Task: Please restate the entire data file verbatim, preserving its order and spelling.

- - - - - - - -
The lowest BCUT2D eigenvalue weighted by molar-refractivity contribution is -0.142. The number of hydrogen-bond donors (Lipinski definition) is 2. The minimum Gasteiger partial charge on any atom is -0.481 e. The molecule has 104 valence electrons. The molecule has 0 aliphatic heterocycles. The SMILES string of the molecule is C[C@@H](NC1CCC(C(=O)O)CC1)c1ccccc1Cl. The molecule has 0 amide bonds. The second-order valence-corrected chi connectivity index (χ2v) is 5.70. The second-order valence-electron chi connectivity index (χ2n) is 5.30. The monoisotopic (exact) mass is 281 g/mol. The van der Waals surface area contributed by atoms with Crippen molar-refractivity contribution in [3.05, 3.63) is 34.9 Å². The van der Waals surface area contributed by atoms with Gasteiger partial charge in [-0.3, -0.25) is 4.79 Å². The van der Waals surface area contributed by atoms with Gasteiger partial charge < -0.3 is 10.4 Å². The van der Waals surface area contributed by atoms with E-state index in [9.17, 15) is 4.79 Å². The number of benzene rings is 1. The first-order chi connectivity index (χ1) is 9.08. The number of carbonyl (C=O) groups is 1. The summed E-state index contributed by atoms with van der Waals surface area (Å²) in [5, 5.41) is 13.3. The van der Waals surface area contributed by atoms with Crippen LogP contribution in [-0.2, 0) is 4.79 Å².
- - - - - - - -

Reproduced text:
The lowest BCUT2D eigenvalue weighted by molar-refractivity contribution is -0.142. The number of hydrogen-bond donors (Lipinski definition) is 2. The minimum Gasteiger partial charge on any atom is -0.481 e. The molecule has 104 valence electrons. The molecule has 0 aliphatic heterocycles. The SMILES string of the molecule is C[C@@H](NC1CCC(C(=O)O)CC1)c1ccccc1Cl. The molecule has 0 amide bonds. The second-order valence-corrected chi connectivity index (χ2v) is 5.70. The second-order valence-electron chi connectivity index (χ2n) is 5.30. The monoisotopic (exact) mass is 281 g/mol. The van der Waals surface area contributed by atoms with Crippen molar-refractivity contribution in [3.05, 3.63) is 34.9 Å². The van der Waals surface area contributed by atoms with Gasteiger partial charge in [-0.3, -0.25) is 4.79 Å². The van der Waals surface area contributed by atoms with Gasteiger partial charge < -0.3 is 10.4 Å². The van der Waals surface area contributed by atoms with E-state index in [9.17, 15) is 4.79 Å². The number of benzene rings is 1. The first-order chi connectivity index (χ1) is 9.08. The number of carbonyl (C=O) groups is 1. The summed E-state index contributed by atoms with van der Waals surface area (Å²) in [5, 5.41) is 13.3. The van der Waals surface area contributed by atoms with Crippen LogP contribution in [-0.2, 0) is 4.79 Å².